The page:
Objective To assess factors affecting willingness to pay for orthodontic treatment.
Methods An online discrete choice experiment and willingness to pay study was conducted on a convenience sample of 250 participants aged 16 and above over a four-month period. Participants completed a series of stated-preference tasks, in which they viewed choice sets with two orthodontic treatment options involving different combinations of attributes: family income; cost to patient; cause of problem; prevention of future problems; age; severity of the problem; and self-esteem/confidence.
Results Family income, cost to patient, cause of the problem, age and self-esteem/confidence were the most important attributes influencing participants' decisions to have orthodontic treatment. Participants felt that free NHS-based orthodontic provision should be prioritised for those under 18, regardless of family income, for those with developmental anomalies, particularly where self-esteem and confidence are affected, with younger participants (aged 16-24 years) strongly preferring full NHS funding for those under 18 years old (p = 0.007, 95% CI: 0.57-0.09) who dislike smiling in public, especially where self-esteem and confidence are impaired (p = 0.002, 95% CI: 0.16-0.71). Participants with high annual income had the highest preference for the NHS to fund treatment regardless of income (p = 0.02, 95% CI: 0.13-1.47) and placed an onus on addressing developmental anomalies (p = 0.004, 95% CI: 0.22-1.15). In total, 159 (63.6%) of those who would undergo treatment were willing to pay for it, with the majority (88%) open to paying up to £2,000 and only three participants stating the NHS should not contribute towards the cost of orthodontic treatment.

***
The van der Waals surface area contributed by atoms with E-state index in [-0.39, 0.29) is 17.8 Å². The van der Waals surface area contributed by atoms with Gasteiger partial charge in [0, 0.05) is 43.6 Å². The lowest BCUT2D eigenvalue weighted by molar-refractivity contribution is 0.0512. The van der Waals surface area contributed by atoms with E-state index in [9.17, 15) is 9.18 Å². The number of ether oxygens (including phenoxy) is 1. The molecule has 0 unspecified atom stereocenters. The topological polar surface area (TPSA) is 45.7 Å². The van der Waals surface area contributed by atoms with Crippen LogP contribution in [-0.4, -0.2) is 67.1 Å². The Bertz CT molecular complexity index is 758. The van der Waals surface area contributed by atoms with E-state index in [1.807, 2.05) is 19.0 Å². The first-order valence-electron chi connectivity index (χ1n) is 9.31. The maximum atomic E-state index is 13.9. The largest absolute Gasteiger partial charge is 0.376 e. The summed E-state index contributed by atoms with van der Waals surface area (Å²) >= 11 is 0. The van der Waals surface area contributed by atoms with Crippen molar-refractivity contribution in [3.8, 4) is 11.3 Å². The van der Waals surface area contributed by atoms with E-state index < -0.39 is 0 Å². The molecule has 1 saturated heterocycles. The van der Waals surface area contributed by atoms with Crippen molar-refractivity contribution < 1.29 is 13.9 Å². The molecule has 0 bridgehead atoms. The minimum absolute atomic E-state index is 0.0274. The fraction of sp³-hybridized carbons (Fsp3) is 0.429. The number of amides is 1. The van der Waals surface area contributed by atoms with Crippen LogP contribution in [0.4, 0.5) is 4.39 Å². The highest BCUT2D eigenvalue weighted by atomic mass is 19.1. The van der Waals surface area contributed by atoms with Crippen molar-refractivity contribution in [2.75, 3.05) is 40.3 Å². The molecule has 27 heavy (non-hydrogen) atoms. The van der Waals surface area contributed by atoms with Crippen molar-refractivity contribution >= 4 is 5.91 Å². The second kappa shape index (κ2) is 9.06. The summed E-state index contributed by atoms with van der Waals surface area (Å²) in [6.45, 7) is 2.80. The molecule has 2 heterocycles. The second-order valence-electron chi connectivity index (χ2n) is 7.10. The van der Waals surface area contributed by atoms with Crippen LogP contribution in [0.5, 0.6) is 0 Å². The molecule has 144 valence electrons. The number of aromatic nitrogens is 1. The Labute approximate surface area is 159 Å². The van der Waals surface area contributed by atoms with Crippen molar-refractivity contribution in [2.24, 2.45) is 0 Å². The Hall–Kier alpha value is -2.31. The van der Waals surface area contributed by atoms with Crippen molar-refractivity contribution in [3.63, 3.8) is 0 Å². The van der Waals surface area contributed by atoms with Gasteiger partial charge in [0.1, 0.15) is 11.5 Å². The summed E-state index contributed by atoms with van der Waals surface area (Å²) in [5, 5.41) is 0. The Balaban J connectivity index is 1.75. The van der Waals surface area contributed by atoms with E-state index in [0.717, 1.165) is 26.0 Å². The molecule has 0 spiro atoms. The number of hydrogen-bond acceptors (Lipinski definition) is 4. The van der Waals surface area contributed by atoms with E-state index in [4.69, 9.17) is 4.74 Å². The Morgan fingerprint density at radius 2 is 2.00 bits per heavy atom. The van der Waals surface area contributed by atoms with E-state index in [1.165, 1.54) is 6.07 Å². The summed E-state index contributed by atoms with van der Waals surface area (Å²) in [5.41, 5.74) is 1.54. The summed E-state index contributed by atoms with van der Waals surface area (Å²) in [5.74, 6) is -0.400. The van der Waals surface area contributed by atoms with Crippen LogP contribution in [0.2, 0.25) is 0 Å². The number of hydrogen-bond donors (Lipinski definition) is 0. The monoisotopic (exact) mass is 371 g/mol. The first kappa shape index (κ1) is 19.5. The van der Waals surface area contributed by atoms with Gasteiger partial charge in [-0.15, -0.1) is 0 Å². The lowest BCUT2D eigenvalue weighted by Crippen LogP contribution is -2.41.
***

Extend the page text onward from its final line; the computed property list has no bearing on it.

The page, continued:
Conclusions Based on this pilot study, key factors influencing the decision to undergo treatment included family income, cost, the aetiology of malocclusion, age and self-esteem/confidence. It was felt that free NHS-based treatment should be given priority where self-esteem and confidence are impaired among young people. Further research to inform the priorities underpinning the provision of dental care and orthodontic treatment within the NHS is required.
|Number of pages||6|
|Journal||British Dental Journal|
|Early online date||28 Jan 2022|
|Publication status||E-pub ahead of print - 28 Jan 2022|
Bibliographical noteFunding Information:
Funding information This study was funded by the British Orthodontic Society Foundation.
© 2022, The Author(s), under exclusive licence to the British Dental Association.